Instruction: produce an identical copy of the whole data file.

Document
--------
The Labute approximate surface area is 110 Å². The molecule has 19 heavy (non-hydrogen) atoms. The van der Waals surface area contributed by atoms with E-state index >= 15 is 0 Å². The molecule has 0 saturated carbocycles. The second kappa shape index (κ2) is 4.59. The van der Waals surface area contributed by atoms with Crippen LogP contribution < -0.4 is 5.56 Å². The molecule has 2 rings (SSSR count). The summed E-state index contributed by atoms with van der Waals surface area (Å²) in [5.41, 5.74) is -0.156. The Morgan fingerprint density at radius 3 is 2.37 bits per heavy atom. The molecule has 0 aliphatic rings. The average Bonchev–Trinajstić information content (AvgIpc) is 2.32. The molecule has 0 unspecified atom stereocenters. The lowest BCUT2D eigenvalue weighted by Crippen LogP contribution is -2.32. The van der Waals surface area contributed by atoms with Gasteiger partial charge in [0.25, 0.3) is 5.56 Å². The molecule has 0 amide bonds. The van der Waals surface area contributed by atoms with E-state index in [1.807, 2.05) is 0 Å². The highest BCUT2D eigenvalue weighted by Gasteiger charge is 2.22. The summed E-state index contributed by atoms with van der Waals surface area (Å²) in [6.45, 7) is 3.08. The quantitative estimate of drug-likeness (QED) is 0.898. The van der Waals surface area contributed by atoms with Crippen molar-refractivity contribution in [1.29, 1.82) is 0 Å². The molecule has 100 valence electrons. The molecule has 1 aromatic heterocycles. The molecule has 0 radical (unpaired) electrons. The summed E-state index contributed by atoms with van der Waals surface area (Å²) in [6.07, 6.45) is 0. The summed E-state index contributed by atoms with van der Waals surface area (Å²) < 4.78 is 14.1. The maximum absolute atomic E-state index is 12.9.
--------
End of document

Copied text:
The Labute approximate surface area is 110 Å². The molecule has 19 heavy (non-hydrogen) atoms. The van der Waals surface area contributed by atoms with E-state index >= 15 is 0 Å². The molecule has 0 saturated carbocycles. The second kappa shape index (κ2) is 4.59. The van der Waals surface area contributed by atoms with Crippen LogP contribution < -0.4 is 5.56 Å². The molecule has 2 rings (SSSR count). The summed E-state index contributed by atoms with van der Waals surface area (Å²) in [5.41, 5.74) is -0.156. The Morgan fingerprint density at radius 3 is 2.37 bits per heavy atom. The molecule has 0 aliphatic rings. The average Bonchev–Trinajstić information content (AvgIpc) is 2.32. The molecule has 0 unspecified atom stereocenters. The lowest BCUT2D eigenvalue weighted by Crippen LogP contribution is -2.32. The van der Waals surface area contributed by atoms with Gasteiger partial charge in [0.25, 0.3) is 5.56 Å². The molecule has 0 amide bonds. The van der Waals surface area contributed by atoms with E-state index in [1.807, 2.05) is 0 Å². The highest BCUT2D eigenvalue weighted by Gasteiger charge is 2.22. The summed E-state index contributed by atoms with van der Waals surface area (Å²) in [6.45, 7) is 3.08. The quantitative estimate of drug-likeness (QED) is 0.898. The van der Waals surface area contributed by atoms with Crippen molar-refractivity contribution in [1.29, 1.82) is 0 Å². The molecule has 100 valence electrons. The molecule has 1 aromatic heterocycles. The molecule has 0 radical (unpaired) electrons. The summed E-state index contributed by atoms with van der Waals surface area (Å²) in [6.07, 6.45) is 0. The summed E-state index contributed by atoms with van der Waals surface area (Å²) < 4.78 is 14.1. The maximum absolute atomic E-state index is 12.9.